Polio: An American Story

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Overview

All who lived in the early 1950s remember the fear of polio and the elation felt when a successful vaccine was found. Now David Oshinsky tells the gripping story of the polio terror and of the intense effort to find a cure, from the March of Dimes to the discovery of the Salk and Sabin vaccines-and beyond.

Here is a remarkable portrait of America in the early 1950s, using the widespread panic over polio to shed light on our national obsessions and fears. Drawing on newly available papers of Jonas Salk, Albert Sabin, and other key players, Oshinsky paints a suspenseful portrait of the race for a cure, weaving a dramatic tale centered on the furious rivalry between Salk and Sabin. Indeed, the competition was marked by a deep-seated ill will among the researchers that remained with them until their deaths. The author also tells the story of Isabel Morgan, perhaps the most talented of all polio researchers, who might have beaten Salk to the prize if she had not retired to raise a family. As backdrop to this feverish research, Oshinsky offers an insightful look at the National Foundation for Infantile Paralysis, which was founded in the 1930s by FDR and Basil O'Connor. The National Foundation revolutionized fundraising and the perception of disease in America, using "poster children" and the famous March of Dimes to raise hundreds of millions of dollars from a vast army of contributors (instead of a few well-heeled benefactors), creating the largest research and rehabilitation network in the history of medicine.

The polio experience also revolutionized the way in which the government licensed and tested new drugs before allowing them on the market, and the way in which the legal system dealt with manufacturers' liability for unsafe products. Finally, and perhaps most tellingly, Oshinsky reveals that polio was never the raging epidemic portrayed by the media, but in truth a relatively uncommon disease. But in baby-booming America-increasingly suburban, family-oriented, and hygiene-obsessed-the specter of polio, like the specter of the atomic bomb, soon became a cloud of terror over daily life.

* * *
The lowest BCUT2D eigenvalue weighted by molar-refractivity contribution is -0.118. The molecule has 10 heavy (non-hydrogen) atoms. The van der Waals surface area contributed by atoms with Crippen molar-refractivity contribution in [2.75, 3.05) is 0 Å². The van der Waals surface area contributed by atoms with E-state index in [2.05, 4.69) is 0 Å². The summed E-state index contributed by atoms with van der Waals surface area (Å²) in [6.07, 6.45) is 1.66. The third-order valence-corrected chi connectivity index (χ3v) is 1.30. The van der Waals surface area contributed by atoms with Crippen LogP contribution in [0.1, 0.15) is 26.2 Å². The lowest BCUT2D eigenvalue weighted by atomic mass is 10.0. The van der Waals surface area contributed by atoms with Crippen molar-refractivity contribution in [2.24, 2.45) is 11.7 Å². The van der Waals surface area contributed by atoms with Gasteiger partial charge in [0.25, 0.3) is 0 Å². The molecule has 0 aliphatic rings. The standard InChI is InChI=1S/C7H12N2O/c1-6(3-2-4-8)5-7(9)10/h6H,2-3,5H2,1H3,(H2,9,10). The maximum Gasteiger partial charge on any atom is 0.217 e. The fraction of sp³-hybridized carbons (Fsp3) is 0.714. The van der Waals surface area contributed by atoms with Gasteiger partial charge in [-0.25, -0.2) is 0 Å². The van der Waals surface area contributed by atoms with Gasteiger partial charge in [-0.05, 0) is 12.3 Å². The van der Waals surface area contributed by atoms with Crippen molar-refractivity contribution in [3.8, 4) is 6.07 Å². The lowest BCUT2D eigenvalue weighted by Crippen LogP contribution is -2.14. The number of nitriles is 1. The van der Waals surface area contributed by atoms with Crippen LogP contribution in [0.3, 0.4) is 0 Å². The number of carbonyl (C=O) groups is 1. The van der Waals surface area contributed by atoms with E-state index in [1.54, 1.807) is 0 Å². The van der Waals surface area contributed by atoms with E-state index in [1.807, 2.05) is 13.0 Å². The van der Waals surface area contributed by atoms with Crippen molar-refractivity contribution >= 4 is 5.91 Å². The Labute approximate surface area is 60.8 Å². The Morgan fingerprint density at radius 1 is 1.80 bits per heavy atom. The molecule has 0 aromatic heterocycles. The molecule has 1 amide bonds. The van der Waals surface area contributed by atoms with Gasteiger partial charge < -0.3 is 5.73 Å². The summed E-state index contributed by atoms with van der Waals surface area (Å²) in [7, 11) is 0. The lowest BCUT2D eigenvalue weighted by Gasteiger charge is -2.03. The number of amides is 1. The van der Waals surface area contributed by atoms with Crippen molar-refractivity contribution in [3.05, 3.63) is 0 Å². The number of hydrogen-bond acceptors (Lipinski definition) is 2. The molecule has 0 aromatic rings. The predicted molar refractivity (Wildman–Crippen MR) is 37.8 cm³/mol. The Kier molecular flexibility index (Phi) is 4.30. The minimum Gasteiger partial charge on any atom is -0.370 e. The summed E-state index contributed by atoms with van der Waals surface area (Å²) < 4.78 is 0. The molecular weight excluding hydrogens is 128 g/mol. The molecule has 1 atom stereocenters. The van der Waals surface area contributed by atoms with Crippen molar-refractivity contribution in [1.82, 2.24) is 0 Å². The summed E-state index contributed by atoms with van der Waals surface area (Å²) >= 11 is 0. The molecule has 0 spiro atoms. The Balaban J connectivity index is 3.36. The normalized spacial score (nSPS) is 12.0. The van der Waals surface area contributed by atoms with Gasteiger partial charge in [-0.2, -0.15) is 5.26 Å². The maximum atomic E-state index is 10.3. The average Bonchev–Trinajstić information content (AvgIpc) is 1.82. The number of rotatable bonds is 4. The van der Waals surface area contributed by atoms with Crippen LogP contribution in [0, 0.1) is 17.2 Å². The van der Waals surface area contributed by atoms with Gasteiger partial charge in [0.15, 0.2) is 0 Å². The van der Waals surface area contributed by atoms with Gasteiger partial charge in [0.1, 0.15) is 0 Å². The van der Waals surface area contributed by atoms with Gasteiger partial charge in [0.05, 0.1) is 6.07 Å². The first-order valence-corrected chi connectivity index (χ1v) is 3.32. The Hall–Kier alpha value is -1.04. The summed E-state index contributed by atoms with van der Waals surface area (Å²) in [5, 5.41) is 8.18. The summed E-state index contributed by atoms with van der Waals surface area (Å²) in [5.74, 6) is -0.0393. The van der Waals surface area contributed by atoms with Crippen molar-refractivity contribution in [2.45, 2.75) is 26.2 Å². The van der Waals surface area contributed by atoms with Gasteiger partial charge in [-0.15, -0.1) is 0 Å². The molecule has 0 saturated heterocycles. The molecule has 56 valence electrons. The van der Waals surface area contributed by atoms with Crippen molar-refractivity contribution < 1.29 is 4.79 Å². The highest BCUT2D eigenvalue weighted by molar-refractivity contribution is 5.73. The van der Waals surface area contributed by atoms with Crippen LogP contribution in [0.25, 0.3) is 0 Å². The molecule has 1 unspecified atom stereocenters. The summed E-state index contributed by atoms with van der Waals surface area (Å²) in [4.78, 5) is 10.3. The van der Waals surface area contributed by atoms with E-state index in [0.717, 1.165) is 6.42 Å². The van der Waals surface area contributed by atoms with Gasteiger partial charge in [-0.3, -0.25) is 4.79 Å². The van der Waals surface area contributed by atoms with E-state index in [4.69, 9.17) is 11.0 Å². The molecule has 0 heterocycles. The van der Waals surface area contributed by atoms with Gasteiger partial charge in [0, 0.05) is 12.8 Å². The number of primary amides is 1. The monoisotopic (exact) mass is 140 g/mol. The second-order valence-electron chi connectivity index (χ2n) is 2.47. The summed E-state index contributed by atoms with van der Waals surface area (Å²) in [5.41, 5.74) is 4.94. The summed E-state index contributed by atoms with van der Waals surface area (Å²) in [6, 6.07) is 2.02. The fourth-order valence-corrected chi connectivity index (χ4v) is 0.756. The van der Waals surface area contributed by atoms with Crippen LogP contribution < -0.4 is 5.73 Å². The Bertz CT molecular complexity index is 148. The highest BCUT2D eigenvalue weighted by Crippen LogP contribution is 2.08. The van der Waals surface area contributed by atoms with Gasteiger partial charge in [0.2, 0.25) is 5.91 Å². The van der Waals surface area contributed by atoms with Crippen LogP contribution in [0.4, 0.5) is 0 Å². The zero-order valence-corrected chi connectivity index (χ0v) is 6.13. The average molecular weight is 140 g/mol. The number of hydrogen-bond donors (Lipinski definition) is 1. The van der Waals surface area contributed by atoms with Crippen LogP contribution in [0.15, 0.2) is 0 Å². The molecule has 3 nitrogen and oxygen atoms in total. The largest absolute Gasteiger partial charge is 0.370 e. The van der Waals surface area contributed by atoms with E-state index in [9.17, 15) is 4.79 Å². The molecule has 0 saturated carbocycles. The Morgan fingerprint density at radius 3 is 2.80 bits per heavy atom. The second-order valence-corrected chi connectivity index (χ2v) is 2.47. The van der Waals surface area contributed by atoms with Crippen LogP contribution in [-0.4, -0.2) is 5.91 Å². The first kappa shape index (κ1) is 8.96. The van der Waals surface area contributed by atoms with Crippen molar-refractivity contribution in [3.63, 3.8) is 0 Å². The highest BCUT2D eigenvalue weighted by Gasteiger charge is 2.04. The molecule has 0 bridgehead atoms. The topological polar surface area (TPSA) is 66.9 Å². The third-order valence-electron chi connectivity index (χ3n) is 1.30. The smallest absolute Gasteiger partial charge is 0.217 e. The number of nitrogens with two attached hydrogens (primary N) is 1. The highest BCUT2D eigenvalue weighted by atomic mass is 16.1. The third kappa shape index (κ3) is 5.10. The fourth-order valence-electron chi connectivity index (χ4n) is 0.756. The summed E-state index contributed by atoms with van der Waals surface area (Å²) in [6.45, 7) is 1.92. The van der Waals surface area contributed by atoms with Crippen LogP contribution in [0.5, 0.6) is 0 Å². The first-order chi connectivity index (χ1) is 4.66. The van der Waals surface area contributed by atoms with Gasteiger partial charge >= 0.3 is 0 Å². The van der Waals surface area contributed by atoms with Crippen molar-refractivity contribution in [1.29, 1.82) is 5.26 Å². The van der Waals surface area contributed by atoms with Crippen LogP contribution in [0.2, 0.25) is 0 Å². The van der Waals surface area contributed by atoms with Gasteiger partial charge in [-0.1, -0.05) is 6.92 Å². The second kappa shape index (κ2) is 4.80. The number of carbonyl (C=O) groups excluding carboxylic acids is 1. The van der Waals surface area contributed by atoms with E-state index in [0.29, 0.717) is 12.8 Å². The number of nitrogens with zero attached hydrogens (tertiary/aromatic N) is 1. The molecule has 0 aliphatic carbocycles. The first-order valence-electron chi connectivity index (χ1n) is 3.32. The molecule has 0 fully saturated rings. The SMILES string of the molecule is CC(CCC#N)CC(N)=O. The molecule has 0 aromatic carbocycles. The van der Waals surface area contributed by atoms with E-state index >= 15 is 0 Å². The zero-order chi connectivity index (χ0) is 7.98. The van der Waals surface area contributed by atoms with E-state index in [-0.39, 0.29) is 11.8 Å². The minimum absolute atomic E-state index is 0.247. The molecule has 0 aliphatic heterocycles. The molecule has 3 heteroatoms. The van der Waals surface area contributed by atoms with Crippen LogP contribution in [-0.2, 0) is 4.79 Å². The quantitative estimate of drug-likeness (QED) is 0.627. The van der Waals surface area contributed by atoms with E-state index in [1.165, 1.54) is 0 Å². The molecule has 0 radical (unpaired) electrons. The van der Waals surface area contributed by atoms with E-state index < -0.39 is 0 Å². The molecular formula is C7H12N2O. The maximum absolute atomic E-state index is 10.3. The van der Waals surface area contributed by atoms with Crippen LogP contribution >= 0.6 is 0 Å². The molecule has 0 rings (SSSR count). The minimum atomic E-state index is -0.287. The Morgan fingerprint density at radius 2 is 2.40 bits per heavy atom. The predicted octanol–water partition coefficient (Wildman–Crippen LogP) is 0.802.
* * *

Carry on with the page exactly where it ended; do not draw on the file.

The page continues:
The Salk vaccine trials were the largest public-health experiment in American history, involving more than a million school children. Both a gripping scientific suspense story and a provocative social and cultural history, Polio opens a fresh window onto postwar America.

Winner of the 2006 Pulitzer Prize for History

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Editorial Reviews

Doody's Review Service
Reviewer: Ralph D. Arcari, Ph.D.(University of Connecticut Health Center)
Description: The author has successfully written for lay persons a history of the effort to eradicate polio in the United States. Major subjects include disease mechanisms, prevaccination treatments, Franklin Delano Roosevelt, the National Foundation for Infantile Paralysis, and the Salk (killed virus) vs. the Sabin (live virus) vaccine competition.
Purpose: The book's purpose is to provide insight into the political, economic, and scientific factors that resulted in the development of polio vaccines. Providing a window into the personalities and ambitions behind the ostensibly altruistic goal of disease eradication is a worthwhile reality lesson. The author is objective and evenhanded in his portrayal of the rivalries associated with development of a polio prevention vaccine.
Audience: The author is a university-based historian who has written well-received books on non-medical topics. The author is qualified to write for a lay audience, which he has done with this book. He is not qualified to write for medical professionals or biomedical researchers.